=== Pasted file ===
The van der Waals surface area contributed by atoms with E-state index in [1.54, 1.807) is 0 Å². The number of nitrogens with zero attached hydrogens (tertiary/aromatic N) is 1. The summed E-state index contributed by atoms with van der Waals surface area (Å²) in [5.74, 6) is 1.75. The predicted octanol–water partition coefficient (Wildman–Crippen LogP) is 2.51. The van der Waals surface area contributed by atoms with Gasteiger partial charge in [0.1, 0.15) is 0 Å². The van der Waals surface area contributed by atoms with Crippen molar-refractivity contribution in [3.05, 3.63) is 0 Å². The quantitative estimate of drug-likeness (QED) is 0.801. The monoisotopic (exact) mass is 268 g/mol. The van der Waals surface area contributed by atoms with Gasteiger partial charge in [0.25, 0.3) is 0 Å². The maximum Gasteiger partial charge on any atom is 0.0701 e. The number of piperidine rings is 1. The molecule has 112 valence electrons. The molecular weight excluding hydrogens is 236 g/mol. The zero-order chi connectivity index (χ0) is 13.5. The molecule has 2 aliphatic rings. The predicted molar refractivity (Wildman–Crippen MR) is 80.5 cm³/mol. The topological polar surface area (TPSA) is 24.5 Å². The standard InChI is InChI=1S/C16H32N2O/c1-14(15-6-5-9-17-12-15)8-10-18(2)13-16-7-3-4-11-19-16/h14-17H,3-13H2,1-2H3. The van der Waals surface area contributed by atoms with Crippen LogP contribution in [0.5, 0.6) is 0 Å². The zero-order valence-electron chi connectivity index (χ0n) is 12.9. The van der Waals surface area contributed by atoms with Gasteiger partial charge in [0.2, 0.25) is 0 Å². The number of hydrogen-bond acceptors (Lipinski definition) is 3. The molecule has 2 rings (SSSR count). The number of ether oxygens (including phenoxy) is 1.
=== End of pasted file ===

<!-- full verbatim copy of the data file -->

The van der Waals surface area contributed by atoms with E-state index in [1.54, 1.807) is 0 Å². The number of nitrogens with zero attached hydrogens (tertiary/aromatic N) is 1. The summed E-state index contributed by atoms with van der Waals surface area (Å²) in [5.74, 6) is 1.75. The predicted octanol–water partition coefficient (Wildman–Crippen LogP) is 2.51. The van der Waals surface area contributed by atoms with Gasteiger partial charge in [0.1, 0.15) is 0 Å². The van der Waals surface area contributed by atoms with Crippen molar-refractivity contribution in [3.05, 3.63) is 0 Å². The quantitative estimate of drug-likeness (QED) is 0.801. The monoisotopic (exact) mass is 268 g/mol. The van der Waals surface area contributed by atoms with Gasteiger partial charge in [0.25, 0.3) is 0 Å². The maximum Gasteiger partial charge on any atom is 0.0701 e. The number of piperidine rings is 1. The molecule has 112 valence electrons. The molecular weight excluding hydrogens is 236 g/mol. The zero-order chi connectivity index (χ0) is 13.5. The molecule has 2 aliphatic rings. The predicted molar refractivity (Wildman–Crippen MR) is 80.5 cm³/mol. The topological polar surface area (TPSA) is 24.5 Å². The standard InChI is InChI=1S/C16H32N2O/c1-14(15-6-5-9-17-12-15)8-10-18(2)13-16-7-3-4-11-19-16/h14-17H,3-13H2,1-2H3. The van der Waals surface area contributed by atoms with Crippen LogP contribution in [0.5, 0.6) is 0 Å². The zero-order valence-electron chi connectivity index (χ0n) is 12.9. The van der Waals surface area contributed by atoms with Gasteiger partial charge in [0.2, 0.25) is 0 Å². The number of hydrogen-bond acceptors (Lipinski definition) is 3. The molecule has 2 rings (SSSR count). The number of ether oxygens (including phenoxy) is 1.